Coram Deo ~

Looking at contemporary culture from a Christian worldview


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My Review of STAR WARS: THE RISE OF SKYWALKER

Star Wars: The Rise of Skywalker, rated PG-13
*** ½

Star Wars: The Rise of Skywalker is the ninth and concluding film in the   Skywalker saga, bringing together the original films, the prequels, and the sequels. In order to achieve that, the film has to address various plot holes and threads from previous films and resolve questions. The result is an entertaining conclusion, and one of my favorite films of the year. The film is directed by two-time Emmy winner J.J. Abrams (Star Wars: Episode VII – The Force Awakens, Westworld, Lost), who took over from Colin Trevorrow, who left after “creative differences”. The film was written by Abrams, Oscar winner Chris Terrio (Argo), Derek Connolly (Jurassic World films), and Trevorrow (Jurassic World films). The film had an estimated budget of $200 million. Continue reading


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My Review of OPERATION FINALE

Operation Finale, rated PG-13
****

Operation Finale is a tense, well-acted film based on the true story of the 1960 top secret mission to capture leading Nazi figure Adolf Eichmann in Buenos Aires, Argentina. The film is directed by Oscar nominee Chris Weitz (About a Boy), and written by first-time screenwriter Matthew Orton.  Orton thoroughly researched the story, and the film stays mostly to the story exactly as it happened. Weitz filmed the movie in Argentina in the same actual locations where the events took place.
As the Allies marched toward Berlin in the spring of 1945 it became apparent that the Third Reich would fall. Some of the Nazi leaders, including Hitler, committed suicide rather than being captured. Adolf Eichmann, played in this film by Oscar winner Ben Kingsley (Gandhi) was among those who did not. Eichmann, the architect of the Final Solution, the wiping out of the Jewish population which would result in the murder of six million Jews, was originally captured by Allied forces, but he escaped the prison camp, eventually landing in Argentina with his family in 1950.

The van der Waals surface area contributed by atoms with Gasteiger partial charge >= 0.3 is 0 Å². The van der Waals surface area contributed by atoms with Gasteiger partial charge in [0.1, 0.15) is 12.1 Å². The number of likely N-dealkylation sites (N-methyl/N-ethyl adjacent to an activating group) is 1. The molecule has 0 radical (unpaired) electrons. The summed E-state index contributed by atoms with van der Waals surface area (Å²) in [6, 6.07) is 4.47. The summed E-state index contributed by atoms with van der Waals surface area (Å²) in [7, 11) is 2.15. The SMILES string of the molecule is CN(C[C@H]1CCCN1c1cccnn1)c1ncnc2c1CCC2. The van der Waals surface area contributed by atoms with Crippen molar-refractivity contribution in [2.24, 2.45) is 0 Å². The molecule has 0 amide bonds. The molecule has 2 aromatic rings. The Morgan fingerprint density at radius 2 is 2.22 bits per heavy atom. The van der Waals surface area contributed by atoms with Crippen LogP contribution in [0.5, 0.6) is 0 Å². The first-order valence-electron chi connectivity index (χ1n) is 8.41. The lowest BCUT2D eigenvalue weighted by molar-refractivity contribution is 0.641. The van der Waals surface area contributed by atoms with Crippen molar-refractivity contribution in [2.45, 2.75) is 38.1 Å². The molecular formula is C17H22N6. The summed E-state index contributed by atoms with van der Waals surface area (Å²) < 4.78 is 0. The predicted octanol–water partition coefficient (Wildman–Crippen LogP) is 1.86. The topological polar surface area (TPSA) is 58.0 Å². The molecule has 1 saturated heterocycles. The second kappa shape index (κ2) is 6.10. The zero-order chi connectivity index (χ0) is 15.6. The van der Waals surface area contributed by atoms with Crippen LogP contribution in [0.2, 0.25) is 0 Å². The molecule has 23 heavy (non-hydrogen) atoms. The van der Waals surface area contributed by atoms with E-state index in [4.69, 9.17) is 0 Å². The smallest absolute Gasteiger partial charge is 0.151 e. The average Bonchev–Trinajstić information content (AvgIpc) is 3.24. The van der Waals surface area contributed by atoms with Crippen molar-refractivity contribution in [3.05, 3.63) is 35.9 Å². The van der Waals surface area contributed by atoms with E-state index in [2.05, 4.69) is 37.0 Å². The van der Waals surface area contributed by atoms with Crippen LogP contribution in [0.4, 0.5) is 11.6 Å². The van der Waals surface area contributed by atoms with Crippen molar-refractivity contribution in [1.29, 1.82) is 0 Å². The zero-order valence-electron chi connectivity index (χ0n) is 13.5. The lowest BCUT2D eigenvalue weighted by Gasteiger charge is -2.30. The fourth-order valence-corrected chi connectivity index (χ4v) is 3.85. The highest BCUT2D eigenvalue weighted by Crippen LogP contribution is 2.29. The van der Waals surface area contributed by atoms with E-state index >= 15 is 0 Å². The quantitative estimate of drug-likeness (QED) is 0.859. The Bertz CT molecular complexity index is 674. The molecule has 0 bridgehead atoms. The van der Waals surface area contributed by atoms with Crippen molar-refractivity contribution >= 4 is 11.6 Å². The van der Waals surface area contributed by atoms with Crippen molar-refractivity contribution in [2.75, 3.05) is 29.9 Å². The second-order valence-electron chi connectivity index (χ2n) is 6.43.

Peter Malkin, played by Golden Globe winner Oscar Isaac (Show Me a Hero), is a member of Israel’s intelligence agency known as the Mossad. His job is to take out former Nazi leaders, but he has been known to make mistakes on missions, sometimes with deadly results. Malkin’s older sister and her young children were murdered by the Nazis during the Holocaust.
Fifteen years after the war, we meet Sylvia Hermann, played by Haley Lu Richardson, a young woman living in Argentina. She was sent there from Germany as a child during the war to live with her uncle. What she doesn’t know, since she was raised as a Catholic, is that she is really a Jew. She begins dating Klaus Eichmann, played by Joe Alwyn, who takes her to a Nazi gathering. Over dinner, her blind father Lothar Hermann, played by five-time Golden Globe nominee Peter Strauss (Men Don’t Tell, Kane & Abel), becomes suspicious when Klaus tells him his last name. This eventually leads to the discovery that Adolf Eichmann is living as Ricardo Klement in Argentina with his wife and two children, working as a foreman at a Mercedes Benz factory.
Israel soon sends a Mossad intelligence team to Argentina to capture Eichmann and bring him back to Israel to stand trial. Peter Malkin is a part of that team. His former girlfriend Hanna, played by Mélanie Laurent (Inglorious Bastards), who has also made mistakes on similar missions like this, is recruited to be the doctor on the trip. (Note: this part of the film was fiction. There was a doctor on the team, but the doctor was Yonah Elian, a male).
When the Mossad arrive in Argentina, they find that there are police and government officials who are sympathetic to Eichmann. Argentina’s fascist-leaning government had created a safe haven for Nazi war criminals. According to the Argentinean government, Eichmann will have to agree in writing to his deportation. Can the team get Eichmann to sign the document before the mission is discovered?
The film centers on the relationship between the captor and prisoner, with Malkin trying to understand Eichmann as more than a monster. Both actors give excellent and perhaps Oscar worthy performances.
The musical score by Alexandre Desplat, was particularly effective, especially during an opening credits scene.  The entire cast is solid, including Lior Raz, who plays Isser Harel, the director of the Argentinian operation.
Themes include sacrifice, justice, family, and the horrors of the Holocaust.
Content concerns include adult language, and Holocaust war violence, often depicted in flashback dreams of Malkin.